The following is a story that illustrates most conclusively the Nigerian Federal Government’s complicity in the killings and other outrages by the Fulani marauders and other terrorists across Nigeria. The northwestern province of the Yoruba homeland, the area of Yewa, Ibarapa, and Oke-Ogun, has always been a peaceful rural area and the home of very productive farming Yoruba people. About 2010, a certain citizen of the province named Fatai Aborode returned home from abroad after many years of study in Germany, after obtaining a Doctorate degree in Engineering, and after an impressive professional career. On arrival back home, Dr. Aborode started a large modern farm which, at the peak of its success by 2020, employed as many as 320 workers of various specializations and grades.  Since 2015, large numbers of Fulani began to descend on the area, killing, maiming, raping, kidnapping, extorting ransom, destroying farms, farmsteads, and villages, and horribly wrecking all peace and security. They even had a coordinator, their appointed chieftain with the title of Seriki. Their reign of terror was so fierce that even the Obas of the area lived in fear of the Fulani Seriki. One of the Fulani groups once kidnapped a daughter of one of the Obas and held her for many days in the bush until a large ransom was raised and paid by the Oba. One day, some of the Fulani ambushed Dr. Aborode’s car on the public road near his farm, killed him, and fiendishly mutilated his body. In the public outcry that followed, another citizen of the area, a young man named Sunday Adeyemo (better known as Sunday Igboho) who lived in the city of Ibadan, decided to do something about the situation. Taking some youths with him, and responsibly asking for police protection for himself and his group, Sunday Igboho headed for the town of Igangan, the reported headquarters of the Fulani Seriki. In tense village after tense village on his way, large crowds of youths arose and joined his group – and so too did many policemen. By the time he reached Igangan, his following had swollen to over 3000 youths. He found the Seriki surrounded by a guard of many Fulani militiamen armed with AK47 rifles. As he stood before the Seriki, one of the Seriki’s militiamen shot at him, but he waved the shot aside and calmly continued to address the Seriki. He informed the Seriki that the people of the area wanted all the Fulani to leave their area, in the interest of peace. There was no violence in his words or actions, and some of the police had come in to observe what was happening. The Seriki, surrounded by his many heavily armed Fulani guards, could see that it would be senseless to argue with Sunday Igboho and his enormous crowd of followers. Before Sunday Igboho left, he gave the Seriki seven days to leave the area, and when he came back seven days later with his large following, the Seriki, and his Fulani marauders had fled from the province. Sunday Igboho became an instant national hero among his Yoruba people.  But instantly too, to Fulani people of all ranks, including even the Fulani in the highest peaks of the Nigerian Federal Government, Igangan became an unbearable Fulani failure and Sunday Igboho became the Fulanis’ number one enemy, an insufferable enemy that must be eliminated. For months, high-ranking Fulani citizens went to visit Igangan and neighboring towns, as if they were mourning the Fulani failure there. Since Sunday Igboho had committed no crime, they could not get him arrested, but they brooded over other options.  Then, on June 01, 2021, at one o’clock in the dead of night, some operatives of the Nigerian Department of State Security (DSS), leading an army of over 200 Fulani militiamen and terrorists, showed up outside Sunday Igboho’s Ibadan home. They had come not to arrest him but to kill him. They blocked the main highway and other roads passing through the neighborhood. Deeply surrounding the house, they embarked from the front on shooting and destroying everything of value – cars and bicycles (including neighbors’ cars), everything. Awakened by the noise, Sunday Igboho rushed to a window, yanked it open, and shouted “Who are you people? What do you want?”. They recognized his voice and some of them caught sight of his face by the brief illumination at the window. And they fired countless bullets at him.  They then forced their way into the house, more than a hundred guns blazing. In many neighboring houses, people fainted from the shock. Starting with the room where Sunday Igbohho had appeared at the window, they pulled down the house room by room, leaving nothing to chance. They killed two of the people asleep in the house and rounded up the rest. They even shot and killed the family cat – believing that it was Sunday Igboho transformed into a cat. Miraculously, though they searched and shredded the whole house from floor to roof, they never saw Sunday Igboho anywhere in it. When they left, they took the two blood-soaked corpses with them, as well as the persons whom they had arrested at the house.  The DSS operatives returned to Abuja by road. In the outskirts of Ibadan, they paid off the militiamen whom they had hired for the invasion of Sunday Igboho’s home, and these departed for their hideout in some forest near Ibadan. (The Fulani had established tens of heavily armed hideouts all over Yorubaland - hideouts being supplied with food and weapons by helicopter from hidden sources in Northern Nigeria). In Ekiti State, the DSS operatives dropped off the two corpses at a public mortuary. Back in Abuja, Nigeria’s capital city, the DSS hurried to display to the public a collection of weapons that they claimed they had seized from Sunday Igboho’s home. Their intention was to use this to paint the picture that Sunday Igboho was an insurrectionist who had been hoarding weapons. But their luck quickly ran out when many citizens in different parts of the country identified the weapons collection as the same collection that the DSS had displayed before in connection with a previous criminal case. The office of the Attorney General of Nigeria then issued a statement denying the government’s involvement in the attack on Sunday Igboho’s home. But when the DSS arraigned in court the men and women whom they had arrested in Sunday Igboho’s home, lawyers from the Attorney General’s office came to present the DSS case. The government then announced that Sunday Igboho was wanted by the law.  In Ibadan, Sunday Igboho’s lawyers filed his case in the Nigerian High Court against the government and its agents – that they had acted illegally by going to his house at night, that they had abused his human and civic rights, that they had killed some people asleep in his home, that they had destroyed his property, etc. Having no answer to these charges, the DSS and the government lawyers pleaded that the justification for their actions against Sunday Igboho was that he had been engaging in secessionist activity by advocating the self-determination and separation of his Yoruba nation from Nigeria.  But in its judgment, the court ruled that self-determination was the inalienable right of every nation, that advocating self-determination was not an offense under the laws of Nigeria, and that the government’s agents acted illegally by going to a citizen’s home at night, by bombarding the house, by killing people there, and by destroying the house. The court then awarded 20 billion damages for Sunday Igboho against the government and its agents. The court ordered, finally, that the government’s order declaring Sunday Igboho wanted should be withdrawn by the government. Days passed, until the deadline set by law for an appeal against the High Court’s judgment passed. If Nigeria had been a land of law, that should have been the end of this case in court. But under this Fulani-led government, Nigeria is very far from being a land of law. Weeks after the deadline had passed; the government’s agents and lawyers appeared before the court, seeking to file an appeal. The judge responded that they had lost the deadline for filing an appeal. But this was Nigeria. A week or so later, the court judge was transferred or just shoved aside, and a new judge, a Fulani judge, was brought from somewhere in Northern Nigeria to hear the appeal. And he did what he had been brought in to do – he struck down every single point in the earlier court’s judgment. However, Sunday Igboho’s lawyers immediately embarked on the steps needed for an appeal to the Nigerian Supreme Court.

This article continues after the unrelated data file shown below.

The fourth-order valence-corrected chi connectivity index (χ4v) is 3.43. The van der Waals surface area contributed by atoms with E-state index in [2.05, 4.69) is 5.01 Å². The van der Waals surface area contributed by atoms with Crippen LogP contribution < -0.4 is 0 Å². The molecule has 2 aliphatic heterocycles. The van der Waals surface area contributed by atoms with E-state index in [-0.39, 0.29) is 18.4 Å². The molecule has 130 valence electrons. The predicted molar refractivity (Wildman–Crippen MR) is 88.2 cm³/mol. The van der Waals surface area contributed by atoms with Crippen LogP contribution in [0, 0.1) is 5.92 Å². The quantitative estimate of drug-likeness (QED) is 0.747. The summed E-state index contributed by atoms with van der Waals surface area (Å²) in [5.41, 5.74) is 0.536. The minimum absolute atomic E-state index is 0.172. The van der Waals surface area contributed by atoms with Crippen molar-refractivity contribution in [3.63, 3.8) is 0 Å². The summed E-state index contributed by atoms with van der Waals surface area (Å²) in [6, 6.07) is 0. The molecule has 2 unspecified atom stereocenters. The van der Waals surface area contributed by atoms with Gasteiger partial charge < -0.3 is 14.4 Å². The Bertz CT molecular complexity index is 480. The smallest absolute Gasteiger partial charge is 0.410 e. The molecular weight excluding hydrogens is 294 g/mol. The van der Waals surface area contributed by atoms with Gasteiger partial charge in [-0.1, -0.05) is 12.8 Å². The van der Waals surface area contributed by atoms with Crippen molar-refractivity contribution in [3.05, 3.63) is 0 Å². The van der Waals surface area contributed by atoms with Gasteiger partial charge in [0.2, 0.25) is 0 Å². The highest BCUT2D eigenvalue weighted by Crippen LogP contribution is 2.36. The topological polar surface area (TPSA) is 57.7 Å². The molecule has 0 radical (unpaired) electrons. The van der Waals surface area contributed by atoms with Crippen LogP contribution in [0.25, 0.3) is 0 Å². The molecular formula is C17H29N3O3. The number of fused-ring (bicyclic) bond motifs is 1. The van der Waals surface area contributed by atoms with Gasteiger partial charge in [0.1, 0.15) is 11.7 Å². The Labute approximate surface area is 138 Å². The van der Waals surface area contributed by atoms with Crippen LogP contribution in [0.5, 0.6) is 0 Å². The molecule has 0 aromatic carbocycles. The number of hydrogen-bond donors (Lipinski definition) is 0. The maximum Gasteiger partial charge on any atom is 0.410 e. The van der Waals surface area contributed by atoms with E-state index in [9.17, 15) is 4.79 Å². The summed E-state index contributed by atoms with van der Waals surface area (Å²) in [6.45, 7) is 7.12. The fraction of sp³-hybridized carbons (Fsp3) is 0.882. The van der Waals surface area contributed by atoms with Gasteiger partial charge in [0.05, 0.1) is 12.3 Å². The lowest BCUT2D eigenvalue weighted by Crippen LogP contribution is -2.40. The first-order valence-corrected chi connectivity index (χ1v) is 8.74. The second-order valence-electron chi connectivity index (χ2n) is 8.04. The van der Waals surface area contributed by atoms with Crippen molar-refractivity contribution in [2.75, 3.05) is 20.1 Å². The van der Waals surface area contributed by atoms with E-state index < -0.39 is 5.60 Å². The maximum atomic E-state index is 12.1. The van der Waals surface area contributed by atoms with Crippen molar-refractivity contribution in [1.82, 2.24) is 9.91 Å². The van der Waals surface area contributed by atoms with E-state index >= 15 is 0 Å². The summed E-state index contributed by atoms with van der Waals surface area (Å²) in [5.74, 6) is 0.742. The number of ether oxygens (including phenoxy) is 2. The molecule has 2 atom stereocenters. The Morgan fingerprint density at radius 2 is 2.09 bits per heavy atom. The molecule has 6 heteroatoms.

Chief Sunday Igboho.jpeg 29.96 KB